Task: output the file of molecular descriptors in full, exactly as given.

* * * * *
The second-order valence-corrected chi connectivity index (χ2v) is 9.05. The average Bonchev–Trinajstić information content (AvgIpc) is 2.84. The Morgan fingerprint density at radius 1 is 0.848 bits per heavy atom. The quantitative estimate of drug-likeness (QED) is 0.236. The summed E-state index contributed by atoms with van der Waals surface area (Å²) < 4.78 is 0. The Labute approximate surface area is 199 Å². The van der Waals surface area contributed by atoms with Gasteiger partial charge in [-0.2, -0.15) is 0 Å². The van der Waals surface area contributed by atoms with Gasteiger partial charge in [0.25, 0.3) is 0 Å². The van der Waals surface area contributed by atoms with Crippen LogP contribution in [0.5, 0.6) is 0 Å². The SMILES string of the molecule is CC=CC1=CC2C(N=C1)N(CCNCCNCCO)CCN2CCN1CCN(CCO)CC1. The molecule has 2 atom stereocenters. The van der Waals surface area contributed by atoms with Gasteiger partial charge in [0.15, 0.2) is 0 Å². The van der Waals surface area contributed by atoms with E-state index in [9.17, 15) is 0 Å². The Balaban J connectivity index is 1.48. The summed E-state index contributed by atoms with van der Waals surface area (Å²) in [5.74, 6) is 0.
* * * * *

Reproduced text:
The second-order valence-corrected chi connectivity index (χ2v) is 9.05. The average Bonchev–Trinajstić information content (AvgIpc) is 2.84. The Morgan fingerprint density at radius 1 is 0.848 bits per heavy atom. The quantitative estimate of drug-likeness (QED) is 0.236. The summed E-state index contributed by atoms with van der Waals surface area (Å²) < 4.78 is 0. The Labute approximate surface area is 199 Å². The van der Waals surface area contributed by atoms with Gasteiger partial charge in [-0.2, -0.15) is 0 Å². The van der Waals surface area contributed by atoms with Gasteiger partial charge in [0.25, 0.3) is 0 Å². The van der Waals surface area contributed by atoms with Crippen LogP contribution in [0.5, 0.6) is 0 Å². The SMILES string of the molecule is CC=CC1=CC2C(N=C1)N(CCNCCNCCO)CCN2CCN1CCN(CCO)CC1. The molecule has 2 atom stereocenters. The van der Waals surface area contributed by atoms with Gasteiger partial charge in [0.15, 0.2) is 0 Å². The van der Waals surface area contributed by atoms with E-state index in [9.17, 15) is 0 Å². The Balaban J connectivity index is 1.48. The summed E-state index contributed by atoms with van der Waals surface area (Å²) in [5.74, 6) is 0.